The Tech Guru series at NAB SHOW 08 covered various topics across the weekend. Amongst topics which were illuminated upon was ‘networking for a digital post production facility‘. The session conducted by David Bigelow of Grey Matter Entertainment was lucid and simple enough for newbies to get a takeaway, and informative enough for experts to benefit from it too.
Bigelow began by informing that a tech Guru was someone who knew stuff about computers and not just applications, in case of a field such as post production, the tech Guru should also understand non digital formats such as various kinds of tapes. Very akin to what technical directors are to animation, Bigelow explained that tech gurus were professionals who understood networking fundamentals and were experts in problem solving and putting together customized workflows and systems based on the goals of the project.
Why have a network?
“At its very basic level” explained Bigelow, “A network is something that with the help of a central hard drive creates a collaborative work environment. It reduces redundancy of copying data onto various hard drives and is the basic stepping stone to an organized structure”
He pointed out that a well administered network resulted in all round efficiency with routine editorial tasks executed at assistant edit stations. In a post production facility, the network brings editorial, graphics, composition, color correction, audio, finish and mastering into concurrent workflows as opposed to a typical linear format.
Talking about the prevalent types of throughput, Bigelow began with Ethernet. He pointed out that ethernet with a 10/100 Base T is a good start, however it is limited to simple networking uses. This is good to begin with, but for a digital post facility, it would certainly fall short of expectations.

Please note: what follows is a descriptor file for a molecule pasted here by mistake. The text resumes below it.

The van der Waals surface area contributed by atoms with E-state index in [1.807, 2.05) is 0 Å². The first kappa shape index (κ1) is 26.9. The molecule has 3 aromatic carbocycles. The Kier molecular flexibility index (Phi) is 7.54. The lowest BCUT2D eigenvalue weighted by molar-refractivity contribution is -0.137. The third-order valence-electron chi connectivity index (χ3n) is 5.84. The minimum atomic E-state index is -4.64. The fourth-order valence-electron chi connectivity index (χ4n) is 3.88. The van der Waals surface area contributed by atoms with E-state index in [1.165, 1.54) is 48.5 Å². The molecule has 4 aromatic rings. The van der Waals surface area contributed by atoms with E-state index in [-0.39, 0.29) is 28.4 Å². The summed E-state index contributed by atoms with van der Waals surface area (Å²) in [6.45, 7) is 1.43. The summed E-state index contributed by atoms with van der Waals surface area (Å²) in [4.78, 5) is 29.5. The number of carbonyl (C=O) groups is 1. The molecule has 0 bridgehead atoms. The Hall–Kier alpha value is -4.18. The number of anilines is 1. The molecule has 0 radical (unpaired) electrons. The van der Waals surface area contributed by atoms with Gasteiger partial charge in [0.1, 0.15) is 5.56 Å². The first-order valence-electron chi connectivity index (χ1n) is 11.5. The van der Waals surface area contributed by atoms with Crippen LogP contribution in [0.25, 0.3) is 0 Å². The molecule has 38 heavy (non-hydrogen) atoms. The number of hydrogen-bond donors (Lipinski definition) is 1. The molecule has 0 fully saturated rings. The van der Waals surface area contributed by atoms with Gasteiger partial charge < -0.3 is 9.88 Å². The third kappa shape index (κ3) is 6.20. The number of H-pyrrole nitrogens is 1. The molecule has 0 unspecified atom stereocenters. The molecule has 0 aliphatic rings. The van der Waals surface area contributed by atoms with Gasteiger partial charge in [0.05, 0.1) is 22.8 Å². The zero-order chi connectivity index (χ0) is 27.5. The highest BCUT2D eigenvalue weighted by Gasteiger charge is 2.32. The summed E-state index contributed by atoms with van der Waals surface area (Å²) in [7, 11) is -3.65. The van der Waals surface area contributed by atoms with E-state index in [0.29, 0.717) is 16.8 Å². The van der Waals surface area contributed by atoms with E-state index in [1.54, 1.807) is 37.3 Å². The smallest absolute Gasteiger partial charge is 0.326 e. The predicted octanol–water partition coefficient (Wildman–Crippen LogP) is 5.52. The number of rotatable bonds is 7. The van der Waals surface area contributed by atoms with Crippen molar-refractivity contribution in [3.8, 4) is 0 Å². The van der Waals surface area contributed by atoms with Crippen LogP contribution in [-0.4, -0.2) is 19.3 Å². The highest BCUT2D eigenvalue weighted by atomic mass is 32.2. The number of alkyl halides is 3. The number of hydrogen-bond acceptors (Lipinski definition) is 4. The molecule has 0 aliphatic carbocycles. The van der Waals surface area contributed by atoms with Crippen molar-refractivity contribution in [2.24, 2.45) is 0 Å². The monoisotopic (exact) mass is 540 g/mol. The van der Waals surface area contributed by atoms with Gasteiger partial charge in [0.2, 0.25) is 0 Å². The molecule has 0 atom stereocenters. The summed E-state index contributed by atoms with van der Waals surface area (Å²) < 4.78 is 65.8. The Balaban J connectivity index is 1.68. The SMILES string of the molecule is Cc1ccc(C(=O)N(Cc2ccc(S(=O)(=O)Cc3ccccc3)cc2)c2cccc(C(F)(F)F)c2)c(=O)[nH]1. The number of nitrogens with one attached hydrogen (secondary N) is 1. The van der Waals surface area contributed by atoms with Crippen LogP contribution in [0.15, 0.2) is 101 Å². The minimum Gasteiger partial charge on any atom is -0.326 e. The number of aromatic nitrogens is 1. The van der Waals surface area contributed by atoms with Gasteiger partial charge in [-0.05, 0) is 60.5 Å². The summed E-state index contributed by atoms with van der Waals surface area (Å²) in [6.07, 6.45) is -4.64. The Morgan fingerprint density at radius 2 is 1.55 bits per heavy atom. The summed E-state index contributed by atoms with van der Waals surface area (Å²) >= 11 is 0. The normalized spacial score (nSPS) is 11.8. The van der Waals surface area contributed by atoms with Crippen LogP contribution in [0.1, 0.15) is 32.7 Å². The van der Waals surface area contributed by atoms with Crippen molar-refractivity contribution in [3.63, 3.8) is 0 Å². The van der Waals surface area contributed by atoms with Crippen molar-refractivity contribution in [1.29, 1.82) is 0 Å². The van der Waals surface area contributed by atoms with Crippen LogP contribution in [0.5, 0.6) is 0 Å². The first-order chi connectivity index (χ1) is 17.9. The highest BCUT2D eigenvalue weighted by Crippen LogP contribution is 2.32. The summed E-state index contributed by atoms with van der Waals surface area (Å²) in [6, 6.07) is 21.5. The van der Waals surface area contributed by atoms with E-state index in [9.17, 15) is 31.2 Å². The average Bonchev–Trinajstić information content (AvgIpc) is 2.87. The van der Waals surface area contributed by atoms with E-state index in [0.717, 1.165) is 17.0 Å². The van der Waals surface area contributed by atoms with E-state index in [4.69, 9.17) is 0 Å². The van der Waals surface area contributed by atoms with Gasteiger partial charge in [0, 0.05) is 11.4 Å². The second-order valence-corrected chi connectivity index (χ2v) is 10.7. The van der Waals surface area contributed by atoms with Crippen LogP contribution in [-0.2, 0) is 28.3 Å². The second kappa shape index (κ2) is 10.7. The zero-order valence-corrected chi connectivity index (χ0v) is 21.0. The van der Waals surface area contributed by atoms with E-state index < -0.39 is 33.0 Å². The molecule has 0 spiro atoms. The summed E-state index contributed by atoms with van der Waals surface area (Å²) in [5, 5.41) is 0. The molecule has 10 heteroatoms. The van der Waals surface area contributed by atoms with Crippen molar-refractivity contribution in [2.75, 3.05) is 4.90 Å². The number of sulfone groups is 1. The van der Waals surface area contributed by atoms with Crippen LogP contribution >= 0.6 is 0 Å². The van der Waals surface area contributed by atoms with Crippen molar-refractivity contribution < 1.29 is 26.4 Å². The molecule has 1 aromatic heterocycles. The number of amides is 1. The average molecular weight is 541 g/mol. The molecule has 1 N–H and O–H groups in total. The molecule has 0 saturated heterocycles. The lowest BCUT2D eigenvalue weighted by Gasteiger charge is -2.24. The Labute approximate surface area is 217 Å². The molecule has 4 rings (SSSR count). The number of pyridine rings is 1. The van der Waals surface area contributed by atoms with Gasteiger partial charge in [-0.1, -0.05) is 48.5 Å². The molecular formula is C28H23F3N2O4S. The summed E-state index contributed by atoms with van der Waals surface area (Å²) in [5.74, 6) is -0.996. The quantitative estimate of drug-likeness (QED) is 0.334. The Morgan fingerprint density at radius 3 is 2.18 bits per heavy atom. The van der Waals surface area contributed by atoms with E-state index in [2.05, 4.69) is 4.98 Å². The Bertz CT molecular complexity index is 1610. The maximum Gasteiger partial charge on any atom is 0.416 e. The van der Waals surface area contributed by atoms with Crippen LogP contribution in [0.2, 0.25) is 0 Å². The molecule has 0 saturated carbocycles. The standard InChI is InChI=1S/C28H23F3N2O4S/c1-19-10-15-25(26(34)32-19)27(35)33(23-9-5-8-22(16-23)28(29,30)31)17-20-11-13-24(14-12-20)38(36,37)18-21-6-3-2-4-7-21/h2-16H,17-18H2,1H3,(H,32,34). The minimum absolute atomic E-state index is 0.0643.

At 1000 Base T, Gigabit Ethernet was the second and more powerful example. This throughput was fast enough for compressed editing across the network.
The Fiber Channel according to Bigelow is the current top notch for high throughput speeds and is capable of supporting uncompressed HD and 2K. This requires proper implementation and administration.
Bigelow listed and described components of a network next
– RJ45 Ethernet, Fibre Cabling
The tech Guru shared that Hubs were the dumbest members of the network and all they did was distribute packets
Smarter devices that connect computers on a network and route traffic data in a more managed and efficient way
Internet gateways that give each computer its unique IP
Talking about networking topologies, Bigelow shared some history of the earlier networks which were all linear and the current networks which are all matrix and starlike in design and architecture.
The thing with the Linear network was it was much simpler and easier to set up and used less cabling too, but any error or issue broke the whole network.
He explained some of the pros and cons about current topologies including NAS (Network Attached Storage), DAM (Digital Asset Management) and SAN (Storage Area Network) and also spoke about the possibilities the World Wide Web offered in this respect.